Exchange Online admin center (courtesy Microsoft).
If your PST files are not being actively used, and need to be archived, then you could migrate them to Exchange Online Archiving (EOA). This service is automatically included in Office 365 E3-E5 plans, and is available as an optional add-on to other plans using a per-user, per month subscription.
EOA creates what is known as an In-Place Archive, which can be accessed by a single user or entity (such as a shared mailbox), and there’s no need to wrestle with a separate interface to manage archived items. Your users are able to view messages in their archive mailbox, and can move or copy messages between their primary and archive mailboxes, in a similar way to how items were moved between OSTs and PSTs within a traditional Outlook client.
The difference between an In-Place Archive and a PST is that you now have central control of everyone’s archive. Data gets continually backed up and the system has built-in disaster recovery capabilities. It’s also readily searchable for eDiscovery, and can be placed on legal hold at the same time as the user’s primary mailbox.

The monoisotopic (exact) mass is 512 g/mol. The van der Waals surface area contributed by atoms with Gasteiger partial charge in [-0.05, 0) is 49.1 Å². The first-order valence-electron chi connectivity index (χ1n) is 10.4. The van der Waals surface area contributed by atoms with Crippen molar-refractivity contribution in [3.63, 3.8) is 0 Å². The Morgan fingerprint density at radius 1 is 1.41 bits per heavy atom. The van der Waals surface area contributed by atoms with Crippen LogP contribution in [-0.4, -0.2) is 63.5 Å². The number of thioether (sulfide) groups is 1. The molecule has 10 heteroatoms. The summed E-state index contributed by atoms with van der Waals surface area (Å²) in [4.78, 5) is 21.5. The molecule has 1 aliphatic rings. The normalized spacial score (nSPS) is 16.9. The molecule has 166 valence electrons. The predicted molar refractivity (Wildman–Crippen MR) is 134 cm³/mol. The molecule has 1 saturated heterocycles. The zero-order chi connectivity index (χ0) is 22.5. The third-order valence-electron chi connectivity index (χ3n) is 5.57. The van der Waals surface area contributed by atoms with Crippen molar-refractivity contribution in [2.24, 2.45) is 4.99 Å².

Microsoft highlights that EOA is protected with physical and digital security measures that provide high levels of security and reliability.
It is also possible to migrate data from PSTs into users’ primary mailboxes with Office 365. With 100GB mailbox limits available by default on plans E3 and above, storage presents little obstacle, and there are negligible practical differences between managing primary and archive mailboxes. They both offer the same security, resilience and retention features, for example.
Decisions about whether to provision primary or archive mailboxes as destinations for PST data could be affected by factors such as your compliance and regulatory requirements – or whether your Office 365 plan includes Exchange Online Archiving. There is the question of relevancy, with some suggestion that the whole concept of archive mailboxes has been made redundant by Office 365’s generous primary mailbox limits.